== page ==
Also called Frankenfoods, genetically modified organisms (GMOs) have been the subject of a raging worldwide debate for several years, with scientists divided over how safe they are to consume.

Many agree that while tests have so far failed to show conclusively that GMOs are bad for your health, no long-term tests have ever been attempted.

The project by the GMO testing facility at the University of the Free State has been described as the first "generational study", and will see scientists feeding a diet of GMO maize and soya beans to families of rats, mice and lambs over several years. The head of the facility, Professor Chris Viljoen, said this would be the first study of its kind in the world, but results would not be forthcoming for at least three years.

Raging worldwide debate

He added that the large-scale study was still dependent on the facility finding donors to fund the project, which he hoped to begin early next year.

"A lot of research we are funding ourselves, because the whole issue regarding GMOs is an emotional one. The fact that we are a facility that does testing means most people consider us to be anti-GM - it's actually quite ironic - and because of that, there are a number of scientists in South Africa who don't think what we are doing is important," Viljoen said.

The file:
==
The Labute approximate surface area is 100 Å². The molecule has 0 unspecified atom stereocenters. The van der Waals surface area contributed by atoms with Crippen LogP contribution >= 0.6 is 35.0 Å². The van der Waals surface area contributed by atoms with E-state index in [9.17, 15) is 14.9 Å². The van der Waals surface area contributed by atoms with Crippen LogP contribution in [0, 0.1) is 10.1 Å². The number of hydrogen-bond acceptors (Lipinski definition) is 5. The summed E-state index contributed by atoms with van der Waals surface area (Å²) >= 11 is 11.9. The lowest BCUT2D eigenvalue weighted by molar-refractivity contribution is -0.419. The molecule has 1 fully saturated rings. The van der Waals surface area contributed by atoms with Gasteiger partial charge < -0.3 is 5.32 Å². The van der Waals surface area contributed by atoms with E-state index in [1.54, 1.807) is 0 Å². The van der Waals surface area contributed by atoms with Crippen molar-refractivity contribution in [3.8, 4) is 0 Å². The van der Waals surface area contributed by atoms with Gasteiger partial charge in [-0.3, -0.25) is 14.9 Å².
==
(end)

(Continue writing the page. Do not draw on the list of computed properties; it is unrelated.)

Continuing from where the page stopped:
State-sponsored bodies such as the National Research Foundation had so far turned down proposals for funding into GMOs.

GMO watchdog Biowatch has meanwhile welcomed the announcement, saying GM products were "sneaking into our food chain" in the absence of compulsory separation and labelling of GM products.

GM crops have been in South Africa since 1997 and the country is one of only eight around the world which grow the crops commercially.

'Emotional' issue

It is estimated that about 50% of South Africa's soya crop is genetically modified, as well as about 10% of its white maize crop, 24% of its yellow maize and about 85% of its cotton.

However, tests conducted by Viljoen's team at the beginning of this year on randomly selected soya and maize products on supermarket shelves showed that 90% of soya products and 61% of maize products tested contained traces of GMOs.